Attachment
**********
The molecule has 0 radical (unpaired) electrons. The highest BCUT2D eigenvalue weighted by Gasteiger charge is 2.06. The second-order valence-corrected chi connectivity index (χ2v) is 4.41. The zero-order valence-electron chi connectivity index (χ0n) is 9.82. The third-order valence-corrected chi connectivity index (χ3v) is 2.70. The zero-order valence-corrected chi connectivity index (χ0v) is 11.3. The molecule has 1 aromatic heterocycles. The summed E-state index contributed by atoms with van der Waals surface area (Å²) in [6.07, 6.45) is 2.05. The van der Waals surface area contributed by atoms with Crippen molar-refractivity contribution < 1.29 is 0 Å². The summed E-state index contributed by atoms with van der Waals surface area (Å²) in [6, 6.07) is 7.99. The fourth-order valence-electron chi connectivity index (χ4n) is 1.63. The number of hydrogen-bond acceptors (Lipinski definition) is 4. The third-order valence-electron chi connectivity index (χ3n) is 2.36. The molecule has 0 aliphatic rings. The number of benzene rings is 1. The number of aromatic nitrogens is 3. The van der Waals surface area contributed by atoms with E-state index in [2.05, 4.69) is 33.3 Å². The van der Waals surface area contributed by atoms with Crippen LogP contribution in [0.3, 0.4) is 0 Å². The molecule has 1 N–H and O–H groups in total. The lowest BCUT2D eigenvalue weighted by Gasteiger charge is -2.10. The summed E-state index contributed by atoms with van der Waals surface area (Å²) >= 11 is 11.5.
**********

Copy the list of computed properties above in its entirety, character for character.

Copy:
The molecule has 0 radical (unpaired) electrons. The highest BCUT2D eigenvalue weighted by Gasteiger charge is 2.06. The second-order valence-corrected chi connectivity index (χ2v) is 4.41. The zero-order valence-electron chi connectivity index (χ0n) is 9.82. The third-order valence-corrected chi connectivity index (χ3v) is 2.70. The zero-order valence-corrected chi connectivity index (χ0v) is 11.3. The molecule has 1 aromatic heterocycles. The summed E-state index contributed by atoms with van der Waals surface area (Å²) in [6.07, 6.45) is 2.05. The van der Waals surface area contributed by atoms with Crippen molar-refractivity contribution < 1.29 is 0 Å². The summed E-state index contributed by atoms with van der Waals surface area (Å²) in [6, 6.07) is 7.99. The fourth-order valence-electron chi connectivity index (χ4n) is 1.63. The number of hydrogen-bond acceptors (Lipinski definition) is 4. The third-order valence-electron chi connectivity index (χ3n) is 2.36. The molecule has 0 aliphatic rings. The number of benzene rings is 1. The number of aromatic nitrogens is 3. The van der Waals surface area contributed by atoms with E-state index in [2.05, 4.69) is 33.3 Å². The van der Waals surface area contributed by atoms with Crippen LogP contribution in [0.3, 0.4) is 0 Å². The molecule has 1 N–H and O–H groups in total. The lowest BCUT2D eigenvalue weighted by Gasteiger charge is -2.10. The summed E-state index contributed by atoms with van der Waals surface area (Å²) >= 11 is 11.5.